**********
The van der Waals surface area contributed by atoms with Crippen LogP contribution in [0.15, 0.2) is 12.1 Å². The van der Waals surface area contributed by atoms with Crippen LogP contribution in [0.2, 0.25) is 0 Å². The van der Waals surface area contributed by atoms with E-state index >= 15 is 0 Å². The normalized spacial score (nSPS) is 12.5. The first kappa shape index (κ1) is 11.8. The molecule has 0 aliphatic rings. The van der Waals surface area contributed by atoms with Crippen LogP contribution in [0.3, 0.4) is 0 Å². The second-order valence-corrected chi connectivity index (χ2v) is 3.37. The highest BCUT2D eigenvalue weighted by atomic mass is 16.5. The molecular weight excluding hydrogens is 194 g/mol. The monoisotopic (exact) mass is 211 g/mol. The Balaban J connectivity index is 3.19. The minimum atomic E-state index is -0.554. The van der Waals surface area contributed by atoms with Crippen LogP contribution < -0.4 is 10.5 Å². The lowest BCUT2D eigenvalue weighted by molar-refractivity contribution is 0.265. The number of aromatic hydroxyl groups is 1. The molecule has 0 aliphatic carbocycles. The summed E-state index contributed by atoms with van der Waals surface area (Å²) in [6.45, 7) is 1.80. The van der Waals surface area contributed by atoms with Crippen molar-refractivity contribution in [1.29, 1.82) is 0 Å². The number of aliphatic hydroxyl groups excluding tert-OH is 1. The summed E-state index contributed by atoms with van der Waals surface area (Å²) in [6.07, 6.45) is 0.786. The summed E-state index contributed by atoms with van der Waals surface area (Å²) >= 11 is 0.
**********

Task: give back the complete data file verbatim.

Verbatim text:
The van der Waals surface area contributed by atoms with Crippen LogP contribution in [0.15, 0.2) is 12.1 Å². The van der Waals surface area contributed by atoms with Crippen LogP contribution in [0.2, 0.25) is 0 Å². The van der Waals surface area contributed by atoms with E-state index >= 15 is 0 Å². The normalized spacial score (nSPS) is 12.5. The first kappa shape index (κ1) is 11.8. The molecule has 0 aliphatic rings. The van der Waals surface area contributed by atoms with Crippen LogP contribution in [0.3, 0.4) is 0 Å². The second-order valence-corrected chi connectivity index (χ2v) is 3.37. The highest BCUT2D eigenvalue weighted by atomic mass is 16.5. The molecular weight excluding hydrogens is 194 g/mol. The monoisotopic (exact) mass is 211 g/mol. The Balaban J connectivity index is 3.19. The minimum atomic E-state index is -0.554. The van der Waals surface area contributed by atoms with Crippen LogP contribution < -0.4 is 10.5 Å². The lowest BCUT2D eigenvalue weighted by molar-refractivity contribution is 0.265. The number of aromatic hydroxyl groups is 1. The molecule has 0 aliphatic carbocycles. The summed E-state index contributed by atoms with van der Waals surface area (Å²) in [6.45, 7) is 1.80. The van der Waals surface area contributed by atoms with Crippen molar-refractivity contribution in [1.29, 1.82) is 0 Å². The number of aliphatic hydroxyl groups excluding tert-OH is 1. The summed E-state index contributed by atoms with van der Waals surface area (Å²) in [6.07, 6.45) is 0.786. The summed E-state index contributed by atoms with van der Waals surface area (Å²) >= 11 is 0.